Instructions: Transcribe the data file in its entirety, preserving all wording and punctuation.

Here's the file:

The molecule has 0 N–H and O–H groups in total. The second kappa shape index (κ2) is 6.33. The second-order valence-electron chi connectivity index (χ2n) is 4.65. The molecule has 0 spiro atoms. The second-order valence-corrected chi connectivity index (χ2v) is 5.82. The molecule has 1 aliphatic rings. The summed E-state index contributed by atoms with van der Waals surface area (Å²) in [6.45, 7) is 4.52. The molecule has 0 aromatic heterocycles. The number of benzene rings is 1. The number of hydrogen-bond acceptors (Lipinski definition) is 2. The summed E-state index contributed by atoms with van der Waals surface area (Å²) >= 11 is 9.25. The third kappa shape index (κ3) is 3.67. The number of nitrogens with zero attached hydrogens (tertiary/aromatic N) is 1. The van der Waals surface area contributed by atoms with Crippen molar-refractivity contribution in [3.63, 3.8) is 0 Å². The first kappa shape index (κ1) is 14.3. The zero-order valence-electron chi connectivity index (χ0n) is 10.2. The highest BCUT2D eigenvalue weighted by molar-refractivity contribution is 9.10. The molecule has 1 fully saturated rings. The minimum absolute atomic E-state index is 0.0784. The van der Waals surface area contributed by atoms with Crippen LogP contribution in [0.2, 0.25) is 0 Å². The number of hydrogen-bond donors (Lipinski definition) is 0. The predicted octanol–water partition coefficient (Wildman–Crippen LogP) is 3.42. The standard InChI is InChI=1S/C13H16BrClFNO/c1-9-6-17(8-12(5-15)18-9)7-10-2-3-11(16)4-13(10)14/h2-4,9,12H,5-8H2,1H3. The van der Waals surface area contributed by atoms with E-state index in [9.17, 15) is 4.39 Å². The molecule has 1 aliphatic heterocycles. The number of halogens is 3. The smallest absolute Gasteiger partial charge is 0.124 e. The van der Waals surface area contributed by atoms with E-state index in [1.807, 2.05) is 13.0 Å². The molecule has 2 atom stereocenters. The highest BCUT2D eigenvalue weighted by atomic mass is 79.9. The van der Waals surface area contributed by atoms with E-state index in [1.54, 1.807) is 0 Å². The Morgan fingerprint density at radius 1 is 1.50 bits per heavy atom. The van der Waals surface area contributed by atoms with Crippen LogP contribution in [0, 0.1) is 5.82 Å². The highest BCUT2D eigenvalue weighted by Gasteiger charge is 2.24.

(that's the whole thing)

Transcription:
The molecule has 0 N–H and O–H groups in total. The second kappa shape index (κ2) is 6.33. The second-order valence-electron chi connectivity index (χ2n) is 4.65. The molecule has 0 spiro atoms. The second-order valence-corrected chi connectivity index (χ2v) is 5.82. The molecule has 1 aliphatic rings. The summed E-state index contributed by atoms with van der Waals surface area (Å²) in [6.45, 7) is 4.52. The molecule has 0 aromatic heterocycles. The number of benzene rings is 1. The number of hydrogen-bond acceptors (Lipinski definition) is 2. The summed E-state index contributed by atoms with van der Waals surface area (Å²) >= 11 is 9.25. The third kappa shape index (κ3) is 3.67. The number of nitrogens with zero attached hydrogens (tertiary/aromatic N) is 1. The van der Waals surface area contributed by atoms with Crippen molar-refractivity contribution in [3.63, 3.8) is 0 Å². The first kappa shape index (κ1) is 14.3. The zero-order valence-electron chi connectivity index (χ0n) is 10.2. The highest BCUT2D eigenvalue weighted by molar-refractivity contribution is 9.10. The molecule has 1 fully saturated rings. The minimum absolute atomic E-state index is 0.0784. The van der Waals surface area contributed by atoms with Crippen LogP contribution in [0.2, 0.25) is 0 Å². The number of hydrogen-bond donors (Lipinski definition) is 0. The predicted octanol–water partition coefficient (Wildman–Crippen LogP) is 3.42. The standard InChI is InChI=1S/C13H16BrClFNO/c1-9-6-17(8-12(5-15)18-9)7-10-2-3-11(16)4-13(10)14/h2-4,9,12H,5-8H2,1H3. The van der Waals surface area contributed by atoms with E-state index in [9.17, 15) is 4.39 Å². The molecule has 1 aliphatic heterocycles. The number of halogens is 3. The smallest absolute Gasteiger partial charge is 0.124 e. The van der Waals surface area contributed by atoms with E-state index in [1.807, 2.05) is 13.0 Å². The molecule has 2 atom stereocenters. The highest BCUT2D eigenvalue weighted by atomic mass is 79.9. The van der Waals surface area contributed by atoms with E-state index in [1.54, 1.807) is 0 Å². The Morgan fingerprint density at radius 1 is 1.50 bits per heavy atom. The van der Waals surface area contributed by atoms with Crippen LogP contribution in [0, 0.1) is 5.82 Å². The highest BCUT2D eigenvalue weighted by Gasteiger charge is 2.24.